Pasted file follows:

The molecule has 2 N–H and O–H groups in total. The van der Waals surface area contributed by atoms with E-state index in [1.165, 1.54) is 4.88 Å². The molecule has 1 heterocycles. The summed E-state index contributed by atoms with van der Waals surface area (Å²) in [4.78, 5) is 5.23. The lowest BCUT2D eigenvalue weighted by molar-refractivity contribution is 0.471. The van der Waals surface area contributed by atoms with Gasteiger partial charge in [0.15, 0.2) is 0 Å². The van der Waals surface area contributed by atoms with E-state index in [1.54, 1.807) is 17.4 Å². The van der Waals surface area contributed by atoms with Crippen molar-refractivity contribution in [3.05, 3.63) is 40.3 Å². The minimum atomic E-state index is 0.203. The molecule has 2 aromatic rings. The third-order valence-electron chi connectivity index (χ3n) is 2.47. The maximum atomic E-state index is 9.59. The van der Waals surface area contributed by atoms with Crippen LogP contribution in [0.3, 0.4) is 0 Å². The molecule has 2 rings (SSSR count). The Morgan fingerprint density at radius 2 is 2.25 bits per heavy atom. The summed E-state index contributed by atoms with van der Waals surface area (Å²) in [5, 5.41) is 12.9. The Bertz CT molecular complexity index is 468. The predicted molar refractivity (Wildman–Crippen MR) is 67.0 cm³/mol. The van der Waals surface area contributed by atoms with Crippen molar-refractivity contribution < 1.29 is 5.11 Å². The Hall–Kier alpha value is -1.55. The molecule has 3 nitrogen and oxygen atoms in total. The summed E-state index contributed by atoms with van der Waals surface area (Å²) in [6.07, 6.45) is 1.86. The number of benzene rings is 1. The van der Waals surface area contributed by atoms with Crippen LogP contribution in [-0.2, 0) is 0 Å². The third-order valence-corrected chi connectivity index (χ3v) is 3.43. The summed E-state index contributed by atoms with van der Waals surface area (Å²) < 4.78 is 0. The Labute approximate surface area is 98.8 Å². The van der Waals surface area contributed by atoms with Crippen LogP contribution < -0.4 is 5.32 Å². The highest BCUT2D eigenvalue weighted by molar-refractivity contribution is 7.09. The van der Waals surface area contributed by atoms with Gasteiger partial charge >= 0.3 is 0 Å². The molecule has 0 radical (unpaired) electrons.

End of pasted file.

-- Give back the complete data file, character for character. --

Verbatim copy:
The molecule has 2 N–H and O–H groups in total. The van der Waals surface area contributed by atoms with E-state index in [1.165, 1.54) is 4.88 Å². The molecule has 1 heterocycles. The summed E-state index contributed by atoms with van der Waals surface area (Å²) in [4.78, 5) is 5.23. The lowest BCUT2D eigenvalue weighted by molar-refractivity contribution is 0.471. The van der Waals surface area contributed by atoms with Gasteiger partial charge in [0.15, 0.2) is 0 Å². The van der Waals surface area contributed by atoms with E-state index in [1.54, 1.807) is 17.4 Å². The van der Waals surface area contributed by atoms with Crippen molar-refractivity contribution in [3.05, 3.63) is 40.3 Å². The minimum atomic E-state index is 0.203. The molecule has 2 aromatic rings. The third-order valence-electron chi connectivity index (χ3n) is 2.47. The maximum atomic E-state index is 9.59. The van der Waals surface area contributed by atoms with Crippen LogP contribution in [0.3, 0.4) is 0 Å². The molecule has 2 rings (SSSR count). The Morgan fingerprint density at radius 2 is 2.25 bits per heavy atom. The summed E-state index contributed by atoms with van der Waals surface area (Å²) in [5, 5.41) is 12.9. The Bertz CT molecular complexity index is 468. The predicted molar refractivity (Wildman–Crippen MR) is 67.0 cm³/mol. The van der Waals surface area contributed by atoms with Crippen molar-refractivity contribution < 1.29 is 5.11 Å². The Hall–Kier alpha value is -1.55. The molecule has 3 nitrogen and oxygen atoms in total. The summed E-state index contributed by atoms with van der Waals surface area (Å²) in [6.07, 6.45) is 1.86. The number of benzene rings is 1. The van der Waals surface area contributed by atoms with Crippen LogP contribution in [-0.2, 0) is 0 Å². The third-order valence-corrected chi connectivity index (χ3v) is 3.43. The summed E-state index contributed by atoms with van der Waals surface area (Å²) < 4.78 is 0. The Labute approximate surface area is 98.8 Å². The van der Waals surface area contributed by atoms with Crippen LogP contribution < -0.4 is 5.32 Å². The highest BCUT2D eigenvalue weighted by molar-refractivity contribution is 7.09. The van der Waals surface area contributed by atoms with Gasteiger partial charge >= 0.3 is 0 Å². The molecule has 0 radical (unpaired) electrons.